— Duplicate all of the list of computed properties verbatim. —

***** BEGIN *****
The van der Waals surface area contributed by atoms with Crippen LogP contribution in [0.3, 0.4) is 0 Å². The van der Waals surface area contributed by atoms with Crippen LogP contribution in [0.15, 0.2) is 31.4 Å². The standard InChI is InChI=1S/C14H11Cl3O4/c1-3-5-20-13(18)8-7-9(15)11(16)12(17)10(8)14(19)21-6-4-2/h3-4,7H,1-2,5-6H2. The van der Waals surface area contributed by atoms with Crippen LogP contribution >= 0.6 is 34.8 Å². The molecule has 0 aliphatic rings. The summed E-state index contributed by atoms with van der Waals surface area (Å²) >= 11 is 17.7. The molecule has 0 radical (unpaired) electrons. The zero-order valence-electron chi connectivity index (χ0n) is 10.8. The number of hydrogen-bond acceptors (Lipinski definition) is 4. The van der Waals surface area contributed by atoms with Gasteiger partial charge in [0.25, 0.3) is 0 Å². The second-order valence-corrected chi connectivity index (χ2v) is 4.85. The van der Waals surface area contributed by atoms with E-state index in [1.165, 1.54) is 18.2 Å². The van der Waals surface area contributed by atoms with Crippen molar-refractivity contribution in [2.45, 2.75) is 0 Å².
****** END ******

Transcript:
The van der Waals surface area contributed by atoms with Crippen LogP contribution in [0.3, 0.4) is 0 Å². The van der Waals surface area contributed by atoms with Crippen LogP contribution in [0.15, 0.2) is 31.4 Å². The standard InChI is InChI=1S/C14H11Cl3O4/c1-3-5-20-13(18)8-7-9(15)11(16)12(17)10(8)14(19)21-6-4-2/h3-4,7H,1-2,5-6H2. The van der Waals surface area contributed by atoms with Crippen LogP contribution >= 0.6 is 34.8 Å². The molecule has 0 aliphatic rings. The summed E-state index contributed by atoms with van der Waals surface area (Å²) >= 11 is 17.7. The molecule has 0 radical (unpaired) electrons. The zero-order valence-electron chi connectivity index (χ0n) is 10.8. The number of hydrogen-bond acceptors (Lipinski definition) is 4. The van der Waals surface area contributed by atoms with Gasteiger partial charge in [0.25, 0.3) is 0 Å². The second-order valence-corrected chi connectivity index (χ2v) is 4.85. The van der Waals surface area contributed by atoms with E-state index in [1.165, 1.54) is 18.2 Å². The van der Waals surface area contributed by atoms with Crippen molar-refractivity contribution in [2.45, 2.75) is 0 Å².